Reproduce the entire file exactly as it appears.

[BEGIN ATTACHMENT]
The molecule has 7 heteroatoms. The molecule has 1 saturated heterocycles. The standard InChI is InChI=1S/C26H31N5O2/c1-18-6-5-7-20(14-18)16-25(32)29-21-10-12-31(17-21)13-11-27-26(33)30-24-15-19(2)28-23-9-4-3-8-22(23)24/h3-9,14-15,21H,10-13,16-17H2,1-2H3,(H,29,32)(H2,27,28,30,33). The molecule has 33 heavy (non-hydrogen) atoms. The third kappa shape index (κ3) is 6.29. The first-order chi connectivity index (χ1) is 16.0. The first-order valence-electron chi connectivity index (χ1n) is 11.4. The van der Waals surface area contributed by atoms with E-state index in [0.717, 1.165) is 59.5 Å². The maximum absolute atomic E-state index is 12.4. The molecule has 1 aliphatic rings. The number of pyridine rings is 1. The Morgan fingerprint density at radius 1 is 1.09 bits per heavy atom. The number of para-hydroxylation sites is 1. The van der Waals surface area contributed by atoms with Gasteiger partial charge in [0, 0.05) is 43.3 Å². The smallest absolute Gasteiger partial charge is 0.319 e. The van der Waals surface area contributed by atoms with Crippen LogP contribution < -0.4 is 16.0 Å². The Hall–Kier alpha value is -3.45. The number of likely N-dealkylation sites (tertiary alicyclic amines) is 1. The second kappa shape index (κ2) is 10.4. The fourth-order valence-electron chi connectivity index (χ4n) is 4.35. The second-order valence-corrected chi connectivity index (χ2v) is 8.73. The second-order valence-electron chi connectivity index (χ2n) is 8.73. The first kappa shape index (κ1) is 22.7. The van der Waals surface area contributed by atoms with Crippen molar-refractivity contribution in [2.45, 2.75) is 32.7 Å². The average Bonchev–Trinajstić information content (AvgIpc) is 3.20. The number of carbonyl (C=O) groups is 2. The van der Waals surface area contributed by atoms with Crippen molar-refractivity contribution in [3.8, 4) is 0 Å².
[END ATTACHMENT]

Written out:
The molecule has 7 heteroatoms. The molecule has 1 saturated heterocycles. The standard InChI is InChI=1S/C26H31N5O2/c1-18-6-5-7-20(14-18)16-25(32)29-21-10-12-31(17-21)13-11-27-26(33)30-24-15-19(2)28-23-9-4-3-8-22(23)24/h3-9,14-15,21H,10-13,16-17H2,1-2H3,(H,29,32)(H2,27,28,30,33). The molecule has 33 heavy (non-hydrogen) atoms. The third kappa shape index (κ3) is 6.29. The first-order chi connectivity index (χ1) is 16.0. The first-order valence-electron chi connectivity index (χ1n) is 11.4. The van der Waals surface area contributed by atoms with E-state index in [0.717, 1.165) is 59.5 Å². The maximum absolute atomic E-state index is 12.4. The molecule has 1 aliphatic rings. The number of pyridine rings is 1. The Morgan fingerprint density at radius 1 is 1.09 bits per heavy atom. The number of para-hydroxylation sites is 1. The van der Waals surface area contributed by atoms with Gasteiger partial charge in [0, 0.05) is 43.3 Å². The smallest absolute Gasteiger partial charge is 0.319 e. The van der Waals surface area contributed by atoms with Crippen LogP contribution < -0.4 is 16.0 Å². The Hall–Kier alpha value is -3.45. The number of likely N-dealkylation sites (tertiary alicyclic amines) is 1. The second kappa shape index (κ2) is 10.4. The fourth-order valence-electron chi connectivity index (χ4n) is 4.35. The second-order valence-corrected chi connectivity index (χ2v) is 8.73. The second-order valence-electron chi connectivity index (χ2n) is 8.73. The first kappa shape index (κ1) is 22.7. The van der Waals surface area contributed by atoms with Crippen molar-refractivity contribution in [2.45, 2.75) is 32.7 Å². The average Bonchev–Trinajstić information content (AvgIpc) is 3.20. The number of carbonyl (C=O) groups is 2. The van der Waals surface area contributed by atoms with Crippen molar-refractivity contribution in [3.8, 4) is 0 Å².